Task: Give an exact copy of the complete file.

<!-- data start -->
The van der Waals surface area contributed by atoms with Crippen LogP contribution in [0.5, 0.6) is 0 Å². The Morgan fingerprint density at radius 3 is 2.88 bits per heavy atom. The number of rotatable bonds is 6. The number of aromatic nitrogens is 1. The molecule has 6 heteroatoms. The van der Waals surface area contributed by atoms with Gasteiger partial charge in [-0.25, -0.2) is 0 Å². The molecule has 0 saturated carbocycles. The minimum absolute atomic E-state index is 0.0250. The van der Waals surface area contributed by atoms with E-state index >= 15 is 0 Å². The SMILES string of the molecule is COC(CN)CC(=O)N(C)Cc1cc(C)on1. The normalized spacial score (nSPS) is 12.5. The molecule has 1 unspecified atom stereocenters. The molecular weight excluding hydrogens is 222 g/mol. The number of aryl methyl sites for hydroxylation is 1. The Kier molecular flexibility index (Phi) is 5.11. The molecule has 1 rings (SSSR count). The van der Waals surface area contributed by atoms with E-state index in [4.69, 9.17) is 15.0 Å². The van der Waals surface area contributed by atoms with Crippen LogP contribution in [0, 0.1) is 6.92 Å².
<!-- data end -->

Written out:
The van der Waals surface area contributed by atoms with Crippen LogP contribution in [0.5, 0.6) is 0 Å². The Morgan fingerprint density at radius 3 is 2.88 bits per heavy atom. The number of rotatable bonds is 6. The number of aromatic nitrogens is 1. The molecule has 6 heteroatoms. The van der Waals surface area contributed by atoms with Gasteiger partial charge in [-0.25, -0.2) is 0 Å². The molecule has 0 saturated carbocycles. The minimum absolute atomic E-state index is 0.0250. The van der Waals surface area contributed by atoms with E-state index >= 15 is 0 Å². The SMILES string of the molecule is COC(CN)CC(=O)N(C)Cc1cc(C)on1. The normalized spacial score (nSPS) is 12.5. The molecule has 1 unspecified atom stereocenters. The molecular weight excluding hydrogens is 222 g/mol. The number of aryl methyl sites for hydroxylation is 1. The Kier molecular flexibility index (Phi) is 5.11. The molecule has 1 rings (SSSR count). The van der Waals surface area contributed by atoms with E-state index in [4.69, 9.17) is 15.0 Å². The van der Waals surface area contributed by atoms with Crippen LogP contribution in [0, 0.1) is 6.92 Å².